This is the part of your story that usually becomes what many people like to refer to as your “elevator pitch”. Again, especially in the startup phase, what you do, the services you provide or the products or deliver should be so easy for you to describe that you can explain it in the 15 seconds that you have when riding in an elevator with someone else (i.e. a potential client) from one floor to another.
In case you have not guessed it yet, as with most things here at Aidpreneur, simple is better. Simple and specific is even better. Since most of us are experts seeking to sell our time as consultants, let’s start with an example of an education specialist.
If I am riding in an elevator with you and I ask you “so, what is it that you do?”, And you were to answer me, “I’m an education consultant,” or, “I’m an expert in education”, I would probably smile and tell you that’s very nice, and, when the elevator stopped to let me off at my floor, I would wish you a nice day. However if you were to respond in a different, much more specific manner the outcome could be different. For example, what if you said instead, “I specialize in early childhood education in Southeast Asia,” or, “I am an expert in designing and delivering online training and low bandwidth contexts,” in both of these cases you have provided me with the opportunity to connect what it is you do with the potential need that I might have, or, even better, with the potential needs that people or organizations in my network may have as well.
A similar situation occurs if you sell a product to the aid and development community. Again, if we were riding in that elevator and you say, “my company provides financial services,” or, “I work on water issues”, again, the story that you are telling me is incomplete and inspecific and does little to catch my interest. However, if you were to respond with, “my company provides a help desk solution for microfinance activities in sub-Saharan Africa,” or, “my organization provides a unique water filtration system that’s especially effective in eliminating water borne illnesses.” There is a much better chance of that light bulb going on in my head about a need I may have, or a need someone else I know may have.
The two critical elements to remember here are simplicity and specificity. As you have, or will have, heard me say throughout the context at Aidpreneur, I am a huge believer in starting with the one thing you do better than anyone else, making sure that you absolutely generate sustainable success with that one thing and then, and only then, add a new product or service to your portfolio.
The Story Part 3: Your History
There is an old adage, at least in the Western world, of “let the buyer beware.” While in today’s online universe, access to information about a product, service, organization or individual is available to essentially anyone, trust and confidence building is still an essential skill and something that needs to be earned every day.
At the very core of this issue are the daily interactions that you have with others. Every email you send, every text you write, every blog post you put up, and every report that you submit is a reflection on the quality of your work and the services you provide. Each interaction adds to the picture and forms the beliefs that others have about you and your work.
(Note: I’m putting this on the table now because I think there’s often a misconception when starting a consulting practice or starting an organization that you will “take care of those things later” or change the way you behave at a different time. It’s been my experience working with hundreds of organizations and thousands of consultants or the last 10 years that the future is now, and the actions you take on a daily basis today will have effects and implications for you in the future. Said another way, you are crafting and telling your story every day all day, so it’s in your best interest to make sure that it’s a story that you want others to not only enjoy, but also interested in repeating.)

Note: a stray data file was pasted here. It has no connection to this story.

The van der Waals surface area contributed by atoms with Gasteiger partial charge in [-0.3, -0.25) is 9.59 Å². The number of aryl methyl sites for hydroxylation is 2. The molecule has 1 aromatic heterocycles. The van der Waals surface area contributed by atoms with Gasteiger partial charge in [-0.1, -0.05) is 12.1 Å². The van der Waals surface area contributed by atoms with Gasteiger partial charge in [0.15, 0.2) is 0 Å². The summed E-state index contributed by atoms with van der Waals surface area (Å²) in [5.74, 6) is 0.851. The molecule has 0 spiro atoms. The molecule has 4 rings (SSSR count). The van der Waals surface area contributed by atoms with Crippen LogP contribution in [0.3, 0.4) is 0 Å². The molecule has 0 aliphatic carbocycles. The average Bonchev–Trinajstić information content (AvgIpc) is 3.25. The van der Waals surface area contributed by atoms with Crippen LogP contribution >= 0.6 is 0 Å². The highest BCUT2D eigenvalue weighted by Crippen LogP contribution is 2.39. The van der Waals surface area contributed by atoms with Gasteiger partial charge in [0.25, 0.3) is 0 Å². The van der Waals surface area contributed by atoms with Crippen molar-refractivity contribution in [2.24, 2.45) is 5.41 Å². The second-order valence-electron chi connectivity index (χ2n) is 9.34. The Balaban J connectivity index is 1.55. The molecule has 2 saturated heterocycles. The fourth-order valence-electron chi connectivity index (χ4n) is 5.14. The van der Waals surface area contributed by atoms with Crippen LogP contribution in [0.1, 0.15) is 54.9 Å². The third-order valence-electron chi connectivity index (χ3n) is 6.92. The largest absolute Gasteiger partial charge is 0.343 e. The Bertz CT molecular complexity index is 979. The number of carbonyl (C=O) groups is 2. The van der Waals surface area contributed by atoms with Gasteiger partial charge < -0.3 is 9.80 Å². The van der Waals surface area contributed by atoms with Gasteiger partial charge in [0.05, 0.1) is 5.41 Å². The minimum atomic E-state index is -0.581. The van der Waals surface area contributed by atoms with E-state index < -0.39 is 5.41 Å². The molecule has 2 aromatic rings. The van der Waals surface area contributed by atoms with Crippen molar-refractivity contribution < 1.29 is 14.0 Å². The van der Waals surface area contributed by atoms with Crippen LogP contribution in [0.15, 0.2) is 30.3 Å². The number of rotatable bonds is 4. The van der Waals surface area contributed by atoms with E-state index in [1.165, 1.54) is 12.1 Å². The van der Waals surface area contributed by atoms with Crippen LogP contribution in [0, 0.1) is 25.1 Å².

More traditionally speaking, we think of the history part of our story as the key data points in our past we can point to to show others that we are an expert or that our product or service is something that has value and will solve a problem.
As an individual expert or consultant, these data points are things such as your education, the experience you’ve had with other organizations as a consultant or as an employee, and any references you can put on the table from others that testify to your ability to deliver.
If you’re selling a product or service, this part of your story includes data points about how your product or service works, who else is currently using it (again, remembering to be as specific as possible), why, in your opinion you’ve built a better mousetrap, stories about how your service or product have solved a problem for someone or created a better life for someone, and testimonials or references from others who’ve used your product or service.
Putting together these three elements of your story is an excellent way to get prepared and build confidence for making the leap to being an independent consultant or starting your own organization.
In the next part of this toolkit, I’ll be talking about the essential pieces of your storefront that you should have in place so that you can begin selling yourself or your products and services, and more importantly, transacting business, on the very first day you decide to open for business.
Thank you for watching this training here at Aidpreneur. I hope you remember that anytime you have questions or comments you can email me at training@Aidpreneur.com.